This exuberant, unbridled music is almost a sound-picture of The Roaring Twenties and will brighten the greyest of days. You get the impression of a selection of scenes pasted together like the contents of a scrapbook and this is where much of its charm lies. A lot of Milhaud’s music is influenced by jazz and popular song and he often used a composing technique known as polytonality, in which parts of the music are in different keys at the same time. It creates a vaguely bizarre effect and was much favoured by Stravinsky. You can hear an example at 00:31 when the flutes are clearly playing in a different key to the rest of the orchestra. The work was premiered at the Théâtre des Champs-Élysées in 1920 with a scenario by Jean Cocteau and stage designs by Raoul Dufy.

In 1940 Milhaud emigrated to the United States where among other things, he taught composition at Mills College in California. Two of his most well-known students were Dave Brubeck and Burt Bacharach to whom Milhaud once said, “Don't be afraid of writing something people can remember and whistle.” Bacharach later wrote well over a hundred hits, so it was good advice.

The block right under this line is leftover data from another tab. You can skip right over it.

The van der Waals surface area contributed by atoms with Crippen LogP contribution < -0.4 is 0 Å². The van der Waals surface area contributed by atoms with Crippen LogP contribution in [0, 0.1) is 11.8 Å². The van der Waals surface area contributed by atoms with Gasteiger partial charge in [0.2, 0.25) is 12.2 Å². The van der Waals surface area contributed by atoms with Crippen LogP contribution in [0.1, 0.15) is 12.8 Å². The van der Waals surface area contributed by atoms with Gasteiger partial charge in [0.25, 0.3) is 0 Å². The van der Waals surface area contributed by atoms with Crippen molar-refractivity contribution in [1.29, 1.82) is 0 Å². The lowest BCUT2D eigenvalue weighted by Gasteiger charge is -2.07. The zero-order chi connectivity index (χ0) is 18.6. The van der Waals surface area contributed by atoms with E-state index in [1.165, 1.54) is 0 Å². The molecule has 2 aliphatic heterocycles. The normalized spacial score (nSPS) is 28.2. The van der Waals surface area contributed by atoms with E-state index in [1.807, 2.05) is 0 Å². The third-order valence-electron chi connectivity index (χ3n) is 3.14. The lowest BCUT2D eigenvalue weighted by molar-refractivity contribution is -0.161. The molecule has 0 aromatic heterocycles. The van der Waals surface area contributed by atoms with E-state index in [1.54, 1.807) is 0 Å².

Maurice Ravel (1875-1937): Piano Concerto in G major. Jean-Yves Thibaudet (pno); Gustav Mahler Youth Orchestra cond. Philippe Jordan (Duration 29:09; Video 1080p HD) 

This wonderful concerto was written between 1929 and 1931. The first movement opens somewhat unusually with the sound of a whip-crack, created by slapping two pieces of wood together. The movement is a colourful blend of Basque and Spanish musical ideas super-charged with jazz idioms, brilliantly performed with fine precision. The slow movement (08:37) leaves jazz far behind and takes us into a reverie - an elegant, soul-searching melody with a gentle waltz-like accompaniment. The third movement (17:24) returns to a more frenetic world, permeated by the distinct sounds of jazz. The spiky opening theme came to Ravel during a train journey not in France, but between Oxford and London.